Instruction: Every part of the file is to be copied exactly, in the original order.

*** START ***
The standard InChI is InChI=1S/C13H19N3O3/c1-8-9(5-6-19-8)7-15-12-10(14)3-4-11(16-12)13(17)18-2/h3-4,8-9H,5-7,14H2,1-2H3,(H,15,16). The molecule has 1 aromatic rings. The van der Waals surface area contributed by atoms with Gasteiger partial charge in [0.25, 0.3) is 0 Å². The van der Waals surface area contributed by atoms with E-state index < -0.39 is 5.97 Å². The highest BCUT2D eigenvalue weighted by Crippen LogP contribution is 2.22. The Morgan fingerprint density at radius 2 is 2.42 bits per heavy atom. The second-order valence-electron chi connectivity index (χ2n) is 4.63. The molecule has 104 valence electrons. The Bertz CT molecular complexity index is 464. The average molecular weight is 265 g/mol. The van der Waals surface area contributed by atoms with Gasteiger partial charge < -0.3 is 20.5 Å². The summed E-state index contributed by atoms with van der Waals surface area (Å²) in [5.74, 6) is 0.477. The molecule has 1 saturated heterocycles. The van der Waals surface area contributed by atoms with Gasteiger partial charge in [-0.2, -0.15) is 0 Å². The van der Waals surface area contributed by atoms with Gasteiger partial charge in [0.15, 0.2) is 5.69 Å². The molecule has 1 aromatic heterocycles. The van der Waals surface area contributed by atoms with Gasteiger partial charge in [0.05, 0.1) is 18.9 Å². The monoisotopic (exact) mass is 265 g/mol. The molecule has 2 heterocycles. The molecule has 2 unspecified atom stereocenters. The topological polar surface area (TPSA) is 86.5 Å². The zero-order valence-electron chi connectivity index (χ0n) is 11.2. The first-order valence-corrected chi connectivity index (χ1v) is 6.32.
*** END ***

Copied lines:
The standard InChI is InChI=1S/C13H19N3O3/c1-8-9(5-6-19-8)7-15-12-10(14)3-4-11(16-12)13(17)18-2/h3-4,8-9H,5-7,14H2,1-2H3,(H,15,16). The molecule has 1 aromatic rings. The van der Waals surface area contributed by atoms with Gasteiger partial charge in [0.25, 0.3) is 0 Å². The van der Waals surface area contributed by atoms with E-state index < -0.39 is 5.97 Å². The highest BCUT2D eigenvalue weighted by Crippen LogP contribution is 2.22. The Morgan fingerprint density at radius 2 is 2.42 bits per heavy atom. The second-order valence-electron chi connectivity index (χ2n) is 4.63. The molecule has 104 valence electrons. The Bertz CT molecular complexity index is 464. The average molecular weight is 265 g/mol. The van der Waals surface area contributed by atoms with Gasteiger partial charge < -0.3 is 20.5 Å². The summed E-state index contributed by atoms with van der Waals surface area (Å²) in [5.74, 6) is 0.477. The molecule has 1 saturated heterocycles. The van der Waals surface area contributed by atoms with Gasteiger partial charge in [-0.2, -0.15) is 0 Å². The van der Waals surface area contributed by atoms with Gasteiger partial charge in [0.15, 0.2) is 5.69 Å². The molecule has 1 aromatic heterocycles. The van der Waals surface area contributed by atoms with Gasteiger partial charge in [0.05, 0.1) is 18.9 Å². The monoisotopic (exact) mass is 265 g/mol. The molecule has 2 heterocycles. The molecule has 2 unspecified atom stereocenters. The topological polar surface area (TPSA) is 86.5 Å². The zero-order valence-electron chi connectivity index (χ0n) is 11.2. The first-order valence-corrected chi connectivity index (χ1v) is 6.32.